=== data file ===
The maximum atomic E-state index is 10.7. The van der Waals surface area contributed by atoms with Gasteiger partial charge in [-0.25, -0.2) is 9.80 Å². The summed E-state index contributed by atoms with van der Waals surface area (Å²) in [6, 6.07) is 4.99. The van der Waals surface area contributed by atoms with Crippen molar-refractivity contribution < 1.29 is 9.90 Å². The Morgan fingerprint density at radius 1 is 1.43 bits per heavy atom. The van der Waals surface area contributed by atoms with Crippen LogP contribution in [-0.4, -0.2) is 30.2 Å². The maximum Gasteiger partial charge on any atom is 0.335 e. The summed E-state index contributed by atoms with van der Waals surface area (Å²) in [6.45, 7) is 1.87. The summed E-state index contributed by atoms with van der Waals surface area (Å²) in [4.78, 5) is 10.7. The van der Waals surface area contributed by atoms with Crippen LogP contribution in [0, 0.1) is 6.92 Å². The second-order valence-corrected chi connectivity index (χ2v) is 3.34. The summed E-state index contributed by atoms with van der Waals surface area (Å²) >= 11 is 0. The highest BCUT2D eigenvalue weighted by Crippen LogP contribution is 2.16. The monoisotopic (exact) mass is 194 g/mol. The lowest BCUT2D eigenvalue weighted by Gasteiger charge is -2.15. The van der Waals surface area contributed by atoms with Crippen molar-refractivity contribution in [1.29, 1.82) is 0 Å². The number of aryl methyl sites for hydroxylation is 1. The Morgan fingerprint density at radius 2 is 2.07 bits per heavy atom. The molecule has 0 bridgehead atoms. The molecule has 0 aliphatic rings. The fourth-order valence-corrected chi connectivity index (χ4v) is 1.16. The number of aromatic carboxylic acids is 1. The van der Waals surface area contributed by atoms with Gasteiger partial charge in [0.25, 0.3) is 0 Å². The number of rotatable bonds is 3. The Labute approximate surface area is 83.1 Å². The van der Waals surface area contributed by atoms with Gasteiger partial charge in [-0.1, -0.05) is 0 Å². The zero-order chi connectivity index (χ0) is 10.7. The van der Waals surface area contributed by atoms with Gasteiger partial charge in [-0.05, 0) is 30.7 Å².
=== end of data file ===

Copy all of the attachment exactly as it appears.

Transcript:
The maximum atomic E-state index is 10.7. The van der Waals surface area contributed by atoms with Gasteiger partial charge in [-0.25, -0.2) is 9.80 Å². The summed E-state index contributed by atoms with van der Waals surface area (Å²) in [6, 6.07) is 4.99. The van der Waals surface area contributed by atoms with Crippen molar-refractivity contribution < 1.29 is 9.90 Å². The Morgan fingerprint density at radius 1 is 1.43 bits per heavy atom. The van der Waals surface area contributed by atoms with Crippen LogP contribution in [-0.4, -0.2) is 30.2 Å². The maximum Gasteiger partial charge on any atom is 0.335 e. The summed E-state index contributed by atoms with van der Waals surface area (Å²) in [6.45, 7) is 1.87. The summed E-state index contributed by atoms with van der Waals surface area (Å²) in [4.78, 5) is 10.7. The van der Waals surface area contributed by atoms with Crippen LogP contribution in [0, 0.1) is 6.92 Å². The second-order valence-corrected chi connectivity index (χ2v) is 3.34. The summed E-state index contributed by atoms with van der Waals surface area (Å²) >= 11 is 0. The highest BCUT2D eigenvalue weighted by Crippen LogP contribution is 2.16. The monoisotopic (exact) mass is 194 g/mol. The lowest BCUT2D eigenvalue weighted by Gasteiger charge is -2.15. The van der Waals surface area contributed by atoms with Crippen molar-refractivity contribution in [1.29, 1.82) is 0 Å². The number of aryl methyl sites for hydroxylation is 1. The Morgan fingerprint density at radius 2 is 2.07 bits per heavy atom. The molecule has 0 bridgehead atoms. The molecule has 0 aliphatic rings. The fourth-order valence-corrected chi connectivity index (χ4v) is 1.16. The number of aromatic carboxylic acids is 1. The van der Waals surface area contributed by atoms with Gasteiger partial charge in [0.25, 0.3) is 0 Å². The number of rotatable bonds is 3. The Labute approximate surface area is 83.1 Å². The van der Waals surface area contributed by atoms with Gasteiger partial charge in [-0.1, -0.05) is 0 Å². The zero-order chi connectivity index (χ0) is 10.7. The van der Waals surface area contributed by atoms with Gasteiger partial charge in [-0.05, 0) is 30.7 Å².